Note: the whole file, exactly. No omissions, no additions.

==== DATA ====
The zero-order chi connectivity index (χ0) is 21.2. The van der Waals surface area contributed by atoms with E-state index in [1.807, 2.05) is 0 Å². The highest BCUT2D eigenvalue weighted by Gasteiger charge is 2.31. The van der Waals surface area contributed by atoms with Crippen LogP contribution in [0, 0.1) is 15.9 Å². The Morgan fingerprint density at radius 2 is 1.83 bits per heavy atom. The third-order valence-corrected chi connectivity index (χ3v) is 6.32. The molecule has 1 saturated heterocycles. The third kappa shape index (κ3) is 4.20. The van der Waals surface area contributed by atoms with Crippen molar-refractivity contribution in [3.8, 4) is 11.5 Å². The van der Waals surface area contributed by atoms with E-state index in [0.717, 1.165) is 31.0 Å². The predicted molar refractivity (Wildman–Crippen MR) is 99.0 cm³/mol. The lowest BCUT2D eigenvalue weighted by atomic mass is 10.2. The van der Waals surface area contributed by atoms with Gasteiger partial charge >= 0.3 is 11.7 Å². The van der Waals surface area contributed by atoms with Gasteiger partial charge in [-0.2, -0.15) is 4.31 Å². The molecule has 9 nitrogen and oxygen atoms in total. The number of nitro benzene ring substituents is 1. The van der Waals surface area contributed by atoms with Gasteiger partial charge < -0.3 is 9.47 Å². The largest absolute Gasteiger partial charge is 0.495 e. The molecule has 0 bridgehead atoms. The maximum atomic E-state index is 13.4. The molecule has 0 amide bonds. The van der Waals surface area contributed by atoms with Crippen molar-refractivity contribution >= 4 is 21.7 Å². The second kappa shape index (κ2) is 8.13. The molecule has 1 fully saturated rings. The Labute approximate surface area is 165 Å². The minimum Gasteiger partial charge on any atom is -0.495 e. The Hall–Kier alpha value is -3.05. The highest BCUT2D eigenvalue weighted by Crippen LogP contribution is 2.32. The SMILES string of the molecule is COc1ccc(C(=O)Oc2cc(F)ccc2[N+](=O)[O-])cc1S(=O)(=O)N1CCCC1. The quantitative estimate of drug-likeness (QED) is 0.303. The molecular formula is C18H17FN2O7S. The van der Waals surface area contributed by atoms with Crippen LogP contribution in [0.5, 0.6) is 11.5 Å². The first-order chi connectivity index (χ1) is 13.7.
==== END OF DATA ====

The zero-order chi connectivity index (χ0) is 21.2. The van der Waals surface area contributed by atoms with E-state index in [1.807, 2.05) is 0 Å². The highest BCUT2D eigenvalue weighted by Gasteiger charge is 2.31. The van der Waals surface area contributed by atoms with Crippen LogP contribution in [0, 0.1) is 15.9 Å². The Morgan fingerprint density at radius 2 is 1.83 bits per heavy atom. The third-order valence-corrected chi connectivity index (χ3v) is 6.32. The molecule has 1 saturated heterocycles. The third kappa shape index (κ3) is 4.20. The van der Waals surface area contributed by atoms with Crippen molar-refractivity contribution in [3.8, 4) is 11.5 Å². The van der Waals surface area contributed by atoms with E-state index in [0.717, 1.165) is 31.0 Å². The predicted molar refractivity (Wildman–Crippen MR) is 99.0 cm³/mol. The lowest BCUT2D eigenvalue weighted by atomic mass is 10.2. The van der Waals surface area contributed by atoms with Gasteiger partial charge >= 0.3 is 11.7 Å². The van der Waals surface area contributed by atoms with Gasteiger partial charge in [-0.2, -0.15) is 4.31 Å². The molecule has 9 nitrogen and oxygen atoms in total. The number of nitro benzene ring substituents is 1. The van der Waals surface area contributed by atoms with Gasteiger partial charge < -0.3 is 9.47 Å². The largest absolute Gasteiger partial charge is 0.495 e. The molecule has 0 bridgehead atoms. The maximum atomic E-state index is 13.4. The molecule has 0 amide bonds. The van der Waals surface area contributed by atoms with Crippen molar-refractivity contribution >= 4 is 21.7 Å². The second kappa shape index (κ2) is 8.13. The molecule has 1 fully saturated rings. The Labute approximate surface area is 165 Å². The minimum Gasteiger partial charge on any atom is -0.495 e. The Hall–Kier alpha value is -3.05. The highest BCUT2D eigenvalue weighted by Crippen LogP contribution is 2.32. The SMILES string of the molecule is COc1ccc(C(=O)Oc2cc(F)ccc2[N+](=O)[O-])cc1S(=O)(=O)N1CCCC1. The quantitative estimate of drug-likeness (QED) is 0.303. The molecular formula is C18H17FN2O7S. The van der Waals surface area contributed by atoms with Crippen LogP contribution in [0.5, 0.6) is 11.5 Å². The first-order chi connectivity index (χ1) is 13.7.